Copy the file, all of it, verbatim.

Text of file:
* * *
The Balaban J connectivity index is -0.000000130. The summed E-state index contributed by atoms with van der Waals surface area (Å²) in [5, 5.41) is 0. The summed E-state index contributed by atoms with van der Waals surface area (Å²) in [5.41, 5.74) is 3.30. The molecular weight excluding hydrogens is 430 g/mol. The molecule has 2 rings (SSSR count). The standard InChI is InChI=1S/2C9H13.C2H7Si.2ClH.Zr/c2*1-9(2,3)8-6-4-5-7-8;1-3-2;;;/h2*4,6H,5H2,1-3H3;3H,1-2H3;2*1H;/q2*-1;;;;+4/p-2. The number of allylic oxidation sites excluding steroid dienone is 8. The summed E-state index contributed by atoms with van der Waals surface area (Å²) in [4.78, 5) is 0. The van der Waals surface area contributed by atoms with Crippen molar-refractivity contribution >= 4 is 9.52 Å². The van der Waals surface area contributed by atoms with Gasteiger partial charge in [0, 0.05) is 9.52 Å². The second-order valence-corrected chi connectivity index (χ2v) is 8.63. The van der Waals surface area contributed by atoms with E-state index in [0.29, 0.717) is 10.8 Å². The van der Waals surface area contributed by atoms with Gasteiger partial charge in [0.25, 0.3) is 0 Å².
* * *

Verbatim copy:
The Balaban J connectivity index is -0.000000130. The summed E-state index contributed by atoms with van der Waals surface area (Å²) in [5, 5.41) is 0. The summed E-state index contributed by atoms with van der Waals surface area (Å²) in [5.41, 5.74) is 3.30. The molecular weight excluding hydrogens is 430 g/mol. The molecule has 2 rings (SSSR count). The standard InChI is InChI=1S/2C9H13.C2H7Si.2ClH.Zr/c2*1-9(2,3)8-6-4-5-7-8;1-3-2;;;/h2*4,6H,5H2,1-3H3;3H,1-2H3;2*1H;/q2*-1;;;;+4/p-2. The number of allylic oxidation sites excluding steroid dienone is 8. The summed E-state index contributed by atoms with van der Waals surface area (Å²) in [4.78, 5) is 0. The van der Waals surface area contributed by atoms with Crippen molar-refractivity contribution >= 4 is 9.52 Å². The van der Waals surface area contributed by atoms with Gasteiger partial charge in [0, 0.05) is 9.52 Å². The second-order valence-corrected chi connectivity index (χ2v) is 8.63. The van der Waals surface area contributed by atoms with E-state index in [0.29, 0.717) is 10.8 Å². The van der Waals surface area contributed by atoms with Gasteiger partial charge in [0.25, 0.3) is 0 Å².